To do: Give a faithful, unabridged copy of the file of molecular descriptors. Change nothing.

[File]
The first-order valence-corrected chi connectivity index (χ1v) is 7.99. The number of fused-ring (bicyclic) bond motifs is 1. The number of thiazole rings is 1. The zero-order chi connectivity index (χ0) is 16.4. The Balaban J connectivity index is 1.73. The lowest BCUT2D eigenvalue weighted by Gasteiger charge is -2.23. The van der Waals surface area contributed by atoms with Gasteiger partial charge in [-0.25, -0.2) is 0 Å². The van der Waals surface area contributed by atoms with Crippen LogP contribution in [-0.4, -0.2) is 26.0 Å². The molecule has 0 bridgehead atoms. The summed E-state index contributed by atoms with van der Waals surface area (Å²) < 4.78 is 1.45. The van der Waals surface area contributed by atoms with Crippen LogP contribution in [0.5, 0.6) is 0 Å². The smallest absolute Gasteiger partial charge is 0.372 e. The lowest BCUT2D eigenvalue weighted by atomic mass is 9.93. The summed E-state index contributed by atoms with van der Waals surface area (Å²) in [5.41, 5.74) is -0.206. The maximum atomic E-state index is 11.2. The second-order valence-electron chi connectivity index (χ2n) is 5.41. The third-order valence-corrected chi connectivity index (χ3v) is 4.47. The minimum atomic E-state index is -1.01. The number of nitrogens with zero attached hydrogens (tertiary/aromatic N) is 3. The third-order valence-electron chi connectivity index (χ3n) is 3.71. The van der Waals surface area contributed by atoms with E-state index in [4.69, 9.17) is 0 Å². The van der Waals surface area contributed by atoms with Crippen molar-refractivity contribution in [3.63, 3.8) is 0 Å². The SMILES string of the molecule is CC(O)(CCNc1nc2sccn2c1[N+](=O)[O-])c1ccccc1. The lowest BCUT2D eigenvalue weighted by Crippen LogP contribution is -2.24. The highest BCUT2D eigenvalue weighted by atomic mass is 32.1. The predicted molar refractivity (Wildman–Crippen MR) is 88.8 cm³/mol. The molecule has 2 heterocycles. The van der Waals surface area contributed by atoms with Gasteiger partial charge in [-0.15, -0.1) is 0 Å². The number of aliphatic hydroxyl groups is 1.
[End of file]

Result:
The first-order valence-corrected chi connectivity index (χ1v) is 7.99. The number of fused-ring (bicyclic) bond motifs is 1. The number of thiazole rings is 1. The zero-order chi connectivity index (χ0) is 16.4. The Balaban J connectivity index is 1.73. The lowest BCUT2D eigenvalue weighted by Gasteiger charge is -2.23. The van der Waals surface area contributed by atoms with Gasteiger partial charge in [-0.25, -0.2) is 0 Å². The van der Waals surface area contributed by atoms with Crippen LogP contribution in [-0.4, -0.2) is 26.0 Å². The molecule has 0 bridgehead atoms. The summed E-state index contributed by atoms with van der Waals surface area (Å²) < 4.78 is 1.45. The van der Waals surface area contributed by atoms with Crippen LogP contribution in [0.5, 0.6) is 0 Å². The smallest absolute Gasteiger partial charge is 0.372 e. The lowest BCUT2D eigenvalue weighted by atomic mass is 9.93. The summed E-state index contributed by atoms with van der Waals surface area (Å²) in [5.41, 5.74) is -0.206. The maximum atomic E-state index is 11.2. The second-order valence-electron chi connectivity index (χ2n) is 5.41. The third-order valence-corrected chi connectivity index (χ3v) is 4.47. The minimum atomic E-state index is -1.01. The number of nitrogens with zero attached hydrogens (tertiary/aromatic N) is 3. The third-order valence-electron chi connectivity index (χ3n) is 3.71. The van der Waals surface area contributed by atoms with E-state index in [4.69, 9.17) is 0 Å². The van der Waals surface area contributed by atoms with Crippen molar-refractivity contribution in [3.63, 3.8) is 0 Å². The SMILES string of the molecule is CC(O)(CCNc1nc2sccn2c1[N+](=O)[O-])c1ccccc1. The lowest BCUT2D eigenvalue weighted by Crippen LogP contribution is -2.24. The highest BCUT2D eigenvalue weighted by atomic mass is 32.1. The predicted molar refractivity (Wildman–Crippen MR) is 88.8 cm³/mol. The molecule has 2 heterocycles. The van der Waals surface area contributed by atoms with Gasteiger partial charge in [-0.15, -0.1) is 0 Å². The number of aliphatic hydroxyl groups is 1.